In 2020 my creative juices were flowing as I penned three award-nominated (not actually nominated) horror stories about youth soccer. Whether the story was about a murderous sprinkler, haunted basement boots or a petrifying porta-potty, you could always count on some nightmarish and relatable scenario taking place.
This story is about the terrifying experience of running late and not knowing where you’re going.
To provide some context, this tale takes place in the mid to late 2000’s. The fancy, schmancy iPhone that tells you exact directions has yet to be invented.
Mom Takes A Wrong Turn
My nerves were at an all-time high. Today was the last game of the U-13 soccer league I played in, and my team was going up against the team in first place. My team wasn’t half bad and sat sixth in the league, however, to advance to a higher league next spring we needed to win today.
It was a gray, chilly and cloudy day. When I opened the shades that morning, I thought about how much it’s going to sting when that cold rock disguised as a soccer ball hits any of my exposed skin.
I went through the motions of the morning soccer game routine. Put on the uniform I laid out the night before, load up my bag and wait for mom to finish whatever random tasks she’s doing. It’s incredible how she’s always in a rush to get out the door yet finds anyway possible to delay our departure.
This time around she was battling with the printer for directions to the game. The team we’re playing is practically on the other side of the state, so we had quite the trip ahead of us.
The printer was low on ink so the directions that now sat on the dash of this rust bucket of a 1999 Plymouth van looked more like ancient ruins than directions.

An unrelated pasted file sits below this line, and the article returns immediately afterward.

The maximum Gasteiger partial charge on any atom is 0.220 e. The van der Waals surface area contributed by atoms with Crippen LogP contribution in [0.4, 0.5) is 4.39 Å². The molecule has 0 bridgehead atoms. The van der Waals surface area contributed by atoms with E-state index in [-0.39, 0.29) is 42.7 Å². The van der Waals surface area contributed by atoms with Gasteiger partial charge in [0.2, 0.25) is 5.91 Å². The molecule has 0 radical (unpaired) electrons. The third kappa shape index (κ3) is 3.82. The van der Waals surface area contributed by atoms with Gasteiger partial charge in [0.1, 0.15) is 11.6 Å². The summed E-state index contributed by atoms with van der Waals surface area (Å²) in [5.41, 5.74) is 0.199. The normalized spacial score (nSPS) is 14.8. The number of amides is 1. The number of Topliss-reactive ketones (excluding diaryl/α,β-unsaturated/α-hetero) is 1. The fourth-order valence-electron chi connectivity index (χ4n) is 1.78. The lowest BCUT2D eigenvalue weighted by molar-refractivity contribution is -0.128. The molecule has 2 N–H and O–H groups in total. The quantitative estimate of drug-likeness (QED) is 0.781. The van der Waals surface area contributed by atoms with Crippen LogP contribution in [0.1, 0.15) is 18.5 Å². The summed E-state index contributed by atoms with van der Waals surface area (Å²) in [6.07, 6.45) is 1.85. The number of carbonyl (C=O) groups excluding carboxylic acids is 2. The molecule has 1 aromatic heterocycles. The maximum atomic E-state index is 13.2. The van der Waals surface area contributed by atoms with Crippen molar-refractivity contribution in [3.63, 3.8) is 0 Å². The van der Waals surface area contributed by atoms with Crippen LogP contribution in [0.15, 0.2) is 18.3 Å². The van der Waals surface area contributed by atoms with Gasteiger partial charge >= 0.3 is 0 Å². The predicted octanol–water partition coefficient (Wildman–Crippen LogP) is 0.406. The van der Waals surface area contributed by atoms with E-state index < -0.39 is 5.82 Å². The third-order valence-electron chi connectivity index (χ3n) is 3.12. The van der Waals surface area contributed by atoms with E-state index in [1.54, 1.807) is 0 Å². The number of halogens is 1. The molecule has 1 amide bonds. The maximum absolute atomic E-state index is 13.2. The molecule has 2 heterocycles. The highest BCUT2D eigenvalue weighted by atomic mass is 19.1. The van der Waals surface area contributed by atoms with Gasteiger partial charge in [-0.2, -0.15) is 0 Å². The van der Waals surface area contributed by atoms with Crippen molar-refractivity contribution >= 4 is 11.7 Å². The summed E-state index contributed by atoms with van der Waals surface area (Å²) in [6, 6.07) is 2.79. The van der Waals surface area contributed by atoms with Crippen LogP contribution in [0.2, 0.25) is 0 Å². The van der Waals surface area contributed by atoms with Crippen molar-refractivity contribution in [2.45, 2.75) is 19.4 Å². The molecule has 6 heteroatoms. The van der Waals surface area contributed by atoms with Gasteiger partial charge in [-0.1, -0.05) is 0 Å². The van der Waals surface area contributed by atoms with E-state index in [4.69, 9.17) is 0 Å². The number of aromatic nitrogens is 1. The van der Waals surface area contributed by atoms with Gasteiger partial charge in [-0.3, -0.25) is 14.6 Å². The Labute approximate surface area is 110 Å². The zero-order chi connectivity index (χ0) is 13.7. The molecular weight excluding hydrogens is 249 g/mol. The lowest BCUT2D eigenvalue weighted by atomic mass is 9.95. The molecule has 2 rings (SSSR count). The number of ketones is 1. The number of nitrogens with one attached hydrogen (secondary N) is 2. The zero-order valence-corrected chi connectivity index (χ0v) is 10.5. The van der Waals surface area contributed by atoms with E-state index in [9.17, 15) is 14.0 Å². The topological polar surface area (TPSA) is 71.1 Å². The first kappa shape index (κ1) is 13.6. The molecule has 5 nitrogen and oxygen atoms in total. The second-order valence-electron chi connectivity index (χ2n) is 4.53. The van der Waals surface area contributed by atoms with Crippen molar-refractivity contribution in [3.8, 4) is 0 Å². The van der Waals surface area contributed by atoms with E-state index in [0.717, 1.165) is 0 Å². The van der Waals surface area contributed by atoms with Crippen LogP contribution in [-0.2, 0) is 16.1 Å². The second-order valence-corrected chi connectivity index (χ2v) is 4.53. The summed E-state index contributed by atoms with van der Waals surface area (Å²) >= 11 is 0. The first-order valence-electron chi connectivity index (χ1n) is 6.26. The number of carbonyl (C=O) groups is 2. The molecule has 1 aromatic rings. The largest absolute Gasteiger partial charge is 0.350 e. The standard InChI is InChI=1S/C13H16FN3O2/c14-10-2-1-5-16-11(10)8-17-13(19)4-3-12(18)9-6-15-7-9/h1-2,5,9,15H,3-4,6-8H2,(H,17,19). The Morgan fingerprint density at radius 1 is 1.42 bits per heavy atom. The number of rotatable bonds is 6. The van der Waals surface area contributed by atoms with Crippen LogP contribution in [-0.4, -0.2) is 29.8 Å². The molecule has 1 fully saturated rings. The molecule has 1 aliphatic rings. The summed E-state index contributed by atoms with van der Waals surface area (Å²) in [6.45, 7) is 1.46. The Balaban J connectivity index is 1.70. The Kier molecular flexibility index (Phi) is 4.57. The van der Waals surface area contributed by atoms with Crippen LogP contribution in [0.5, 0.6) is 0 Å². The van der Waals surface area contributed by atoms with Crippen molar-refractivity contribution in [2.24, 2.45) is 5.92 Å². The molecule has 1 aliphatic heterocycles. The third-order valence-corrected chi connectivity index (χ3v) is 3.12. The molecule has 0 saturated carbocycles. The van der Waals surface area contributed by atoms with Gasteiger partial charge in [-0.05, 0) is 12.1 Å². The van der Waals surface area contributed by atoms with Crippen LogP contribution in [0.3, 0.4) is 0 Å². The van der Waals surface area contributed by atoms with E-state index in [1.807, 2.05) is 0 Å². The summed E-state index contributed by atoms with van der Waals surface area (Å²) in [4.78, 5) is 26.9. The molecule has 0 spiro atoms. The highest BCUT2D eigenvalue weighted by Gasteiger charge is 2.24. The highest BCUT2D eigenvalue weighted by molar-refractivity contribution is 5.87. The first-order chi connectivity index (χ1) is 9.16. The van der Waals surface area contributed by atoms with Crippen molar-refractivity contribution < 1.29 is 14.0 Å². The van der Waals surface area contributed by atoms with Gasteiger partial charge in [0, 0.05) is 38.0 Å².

After escorting me out the house in a frazzled and distressed manner, we hit the road. I was already worried about the journey before it began. You see, my mother isn’t great with directions. She could get lost on our own street and we live in a cul-de-sac.
The drive to the opponent’s soccer fields was a whopping two hours. With kickoff at 10 a.m. and my mom finally on the road by 7:30, we were already cutting things a little close.
Mom forgot to fill up on gas the night before, so we lost another 10 minutes getting gas AND she didn’t let me get a snack. I don’t believe her “you’re going to get cramps” excuse for a second. I don’t understand why we’re penny pinching the gas station snack department when she gets Starbucks every morning.
The first hour of the drive is relatively uneventful apart from the 20-minute tirade from my mom about how ABBA and Madonna made real music unlike artists today.
I dozed off for the next 30 minutes of the drive but was woken up by the sound of flustered noises coming from the driver’s seat. My mom was lost. Great.
She passes me back whatever hieroglyphics the printer provided us for directions and asks me for help as if I had any idea where we were. I was asleep for the last half hour! We may as well have been in Zarasai, Lithuania, because I had no clue what I was seeing outside the window.
We were eventually able to deduce that she turned onto the wrong road and had missed her exit… 15 miles ago. We’re doomed. It was 9:40 a.m. at that point. I could maybe still get there right at kickoff and miss the warmup, but it was looking bleak.
After backtracking and listening to my mother curse out every other driver along the way, we eventually made it to the correct exit. Thankfully the soccer fields were close enough from there that she couldn’t get lost again.
My mom was pushing that old van to its limit. It felt like she was auditioning to be in the next “Fast and Furious” movie.
The next worry was her parking. She has zero confidence parking, and it was 9:57 a.m. at that point. In an effort to save time I started putting on my shin guards, socks and cleats. At least that’s what I thought I was going to do when I realized I forgot to put my socks in my soccer bag the night before.
“You WHAT?!?” my mom shrilled in utter bewilderment.
I’d have to borrow an extra pair from my teammates or something. It was too late to worry about socks as kickoff was in one minute.
Mom was just going to drop me off at the front and find parking by herself as we frantically approached our destination.
We turned the corner to the fields only to be greeted by an empty parking lot…
My face went pale and I felt a pit the size of soccer ball in my stomach.
“Oh yeah... Today is a home game.” I whispered.
My team would lose 3-0 without me, the drive back was completely silent and I didn’t dare ask to stop for a gas station snack.